How to Introduce a New Dog to Your Cat

Dog walking Wallingford

Begin by assessing your cat’s interest in dogs.  Are your cats bold and friendly? Are they shy? Fearful? Have they ever seen a dog before? How might they react?  Bold, friendly cats will most likely watch the new dog for a while before they investigate, and will let the dog know if he crosses a line of polite kitty etiquette. A shy or fearful cat that tends to hide from company make take off to parts unknown until they have become acclimated to having a dog around.  In both cases, a truce and peace and be eventually reached if you take some careful precautions at the beginning.

The best way to set you and your cats up for success is to start with a puppy, or to get a dog that is already acclimated to cats.  If you are adopting an adult dog with cat experience, make sure that the dog in question mostly ignores cats, and will not chase them in the house. Many rescue groups do the cat test by walking the dog past caged cats, this is not an accurate assessments of how a dog will respond to a cat that choses to run.  Look for dogs that have lived with or been fostered with other house cats.  If you are getting a  puppy, look for a situation where the puppy has already been exposed to cats for the best result.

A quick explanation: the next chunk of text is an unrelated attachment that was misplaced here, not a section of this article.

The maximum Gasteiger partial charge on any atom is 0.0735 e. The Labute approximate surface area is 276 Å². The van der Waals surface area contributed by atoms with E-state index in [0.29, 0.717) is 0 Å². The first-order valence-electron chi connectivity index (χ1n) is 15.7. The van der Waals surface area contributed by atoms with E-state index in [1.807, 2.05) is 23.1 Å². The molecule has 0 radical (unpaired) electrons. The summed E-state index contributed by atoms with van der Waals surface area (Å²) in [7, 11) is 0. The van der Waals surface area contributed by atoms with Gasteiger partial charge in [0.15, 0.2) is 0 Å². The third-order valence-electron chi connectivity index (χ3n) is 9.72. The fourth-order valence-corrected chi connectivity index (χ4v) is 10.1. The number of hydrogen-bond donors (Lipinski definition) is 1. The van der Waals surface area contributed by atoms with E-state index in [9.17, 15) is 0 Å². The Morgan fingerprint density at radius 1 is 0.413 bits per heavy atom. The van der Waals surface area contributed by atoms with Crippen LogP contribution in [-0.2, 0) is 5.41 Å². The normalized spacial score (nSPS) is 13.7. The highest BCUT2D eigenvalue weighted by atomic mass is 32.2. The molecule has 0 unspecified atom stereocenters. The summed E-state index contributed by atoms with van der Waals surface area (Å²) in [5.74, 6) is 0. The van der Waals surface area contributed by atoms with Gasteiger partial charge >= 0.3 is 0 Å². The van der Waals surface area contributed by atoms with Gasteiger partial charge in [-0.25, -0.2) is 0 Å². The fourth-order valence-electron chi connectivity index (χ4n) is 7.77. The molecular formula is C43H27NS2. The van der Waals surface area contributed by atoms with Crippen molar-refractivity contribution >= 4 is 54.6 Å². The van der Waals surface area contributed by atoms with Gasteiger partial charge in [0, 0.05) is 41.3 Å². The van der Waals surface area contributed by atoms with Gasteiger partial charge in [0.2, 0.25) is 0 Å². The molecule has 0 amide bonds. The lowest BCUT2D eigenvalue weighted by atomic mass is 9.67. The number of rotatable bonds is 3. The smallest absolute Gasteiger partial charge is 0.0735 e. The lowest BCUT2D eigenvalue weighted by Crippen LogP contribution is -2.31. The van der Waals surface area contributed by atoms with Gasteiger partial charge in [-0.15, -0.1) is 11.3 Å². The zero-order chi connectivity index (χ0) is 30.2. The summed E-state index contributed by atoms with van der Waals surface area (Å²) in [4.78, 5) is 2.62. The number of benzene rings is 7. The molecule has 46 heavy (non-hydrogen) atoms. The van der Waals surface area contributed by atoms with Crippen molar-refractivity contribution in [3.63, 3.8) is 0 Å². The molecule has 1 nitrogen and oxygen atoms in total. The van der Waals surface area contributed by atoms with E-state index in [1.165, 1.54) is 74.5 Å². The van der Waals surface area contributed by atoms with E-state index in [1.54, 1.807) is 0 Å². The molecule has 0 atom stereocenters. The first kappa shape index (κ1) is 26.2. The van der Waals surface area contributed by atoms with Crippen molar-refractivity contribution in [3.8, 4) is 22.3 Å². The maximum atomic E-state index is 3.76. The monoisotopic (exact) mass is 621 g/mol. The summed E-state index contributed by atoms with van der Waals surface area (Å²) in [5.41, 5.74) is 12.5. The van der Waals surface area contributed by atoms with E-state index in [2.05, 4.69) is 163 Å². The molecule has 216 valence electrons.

Adding a dog to the household will cause a change in routine and will cause stress for your cats.  It may take a while for everyone to be comfortable with the change.  Expect the transition period to last at least thirty days.  There are some products that work very well for keeping everyone as calm as possible. I highly recommend Feliway which can be purchased from a number of online sources as well as from Petco or Petsmart.

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Before you bring the dog home, bring home his scent, on a towel or shirt that you have rubbed on the dog.  Allow the cats to check it out.  This will make his scent a little more familiar and allow their first scenting of it to be as low key and stress free as possible.

Once you have the dog at home, set up separate areas for the cats and dog where they can observe each other but not come into contact.  It is best to make a safe zone for the cats where the dog can’t go, but where the cats have free access in and out of the area. If you opted for a puppy or a small dog, make sure you are also protecting the dog from the cats when you can’t be there to supervise.

After cats and dog have had a chance to get to know each other, you can start allowing them to meet face to face.  I recommend waiting at least a week before this stage.  Try to keep things very low key at first.  Allow the interaction after your dog has been out for a long a walk, don’t encourage playing or roughhousing before or after the interaction period.  Don’t allow interactions around meal times. It is best to leave the leash attached to your dog’s collar.  Allow him to drag it on the ground, so you can grab it or step on it if he starts to get a little rambunctious or tries to chase the cats. 

After about a month of supervised interactions, if all is going well, you can begin to relax the separation of dog and cat areas and allow them to have unsupervised interactions.

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